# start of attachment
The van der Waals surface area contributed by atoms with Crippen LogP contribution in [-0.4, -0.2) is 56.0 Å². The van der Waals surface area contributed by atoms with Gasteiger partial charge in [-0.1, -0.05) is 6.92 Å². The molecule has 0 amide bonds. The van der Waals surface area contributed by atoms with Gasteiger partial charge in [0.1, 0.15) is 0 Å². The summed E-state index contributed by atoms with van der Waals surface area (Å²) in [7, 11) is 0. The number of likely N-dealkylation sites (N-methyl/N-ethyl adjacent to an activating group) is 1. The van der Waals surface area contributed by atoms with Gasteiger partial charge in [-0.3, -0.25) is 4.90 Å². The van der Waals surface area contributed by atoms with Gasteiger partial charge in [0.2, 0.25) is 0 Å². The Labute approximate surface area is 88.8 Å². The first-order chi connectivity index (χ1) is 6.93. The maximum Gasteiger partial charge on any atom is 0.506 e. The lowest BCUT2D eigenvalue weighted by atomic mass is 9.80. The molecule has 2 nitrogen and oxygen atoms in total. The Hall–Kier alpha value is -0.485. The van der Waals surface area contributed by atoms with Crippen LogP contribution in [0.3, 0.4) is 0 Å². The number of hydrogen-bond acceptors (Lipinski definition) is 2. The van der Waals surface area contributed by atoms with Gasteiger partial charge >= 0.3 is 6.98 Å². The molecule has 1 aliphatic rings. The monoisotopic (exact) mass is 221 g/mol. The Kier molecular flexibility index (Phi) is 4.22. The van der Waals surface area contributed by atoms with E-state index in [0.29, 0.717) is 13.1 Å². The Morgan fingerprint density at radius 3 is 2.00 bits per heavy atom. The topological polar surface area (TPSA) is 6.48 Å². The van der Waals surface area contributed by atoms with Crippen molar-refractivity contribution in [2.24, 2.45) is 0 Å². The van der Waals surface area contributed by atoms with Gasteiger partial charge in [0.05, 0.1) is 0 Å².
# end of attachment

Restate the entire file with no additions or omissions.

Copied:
The van der Waals surface area contributed by atoms with Crippen LogP contribution in [-0.4, -0.2) is 56.0 Å². The van der Waals surface area contributed by atoms with Gasteiger partial charge in [-0.1, -0.05) is 6.92 Å². The molecule has 0 amide bonds. The van der Waals surface area contributed by atoms with Gasteiger partial charge in [0.1, 0.15) is 0 Å². The summed E-state index contributed by atoms with van der Waals surface area (Å²) in [7, 11) is 0. The number of likely N-dealkylation sites (N-methyl/N-ethyl adjacent to an activating group) is 1. The van der Waals surface area contributed by atoms with Gasteiger partial charge in [-0.3, -0.25) is 4.90 Å². The van der Waals surface area contributed by atoms with Gasteiger partial charge in [0.2, 0.25) is 0 Å². The Labute approximate surface area is 88.8 Å². The first-order chi connectivity index (χ1) is 6.93. The maximum Gasteiger partial charge on any atom is 0.506 e. The lowest BCUT2D eigenvalue weighted by atomic mass is 9.80. The molecule has 2 nitrogen and oxygen atoms in total. The Hall–Kier alpha value is -0.485. The van der Waals surface area contributed by atoms with Crippen LogP contribution in [0.3, 0.4) is 0 Å². The number of hydrogen-bond acceptors (Lipinski definition) is 2. The van der Waals surface area contributed by atoms with Gasteiger partial charge >= 0.3 is 6.98 Å². The molecule has 1 aliphatic rings. The monoisotopic (exact) mass is 221 g/mol. The Kier molecular flexibility index (Phi) is 4.22. The van der Waals surface area contributed by atoms with E-state index in [0.29, 0.717) is 13.1 Å². The Morgan fingerprint density at radius 3 is 2.00 bits per heavy atom. The topological polar surface area (TPSA) is 6.48 Å². The van der Waals surface area contributed by atoms with Crippen molar-refractivity contribution in [2.24, 2.45) is 0 Å². The van der Waals surface area contributed by atoms with Gasteiger partial charge in [0.05, 0.1) is 0 Å².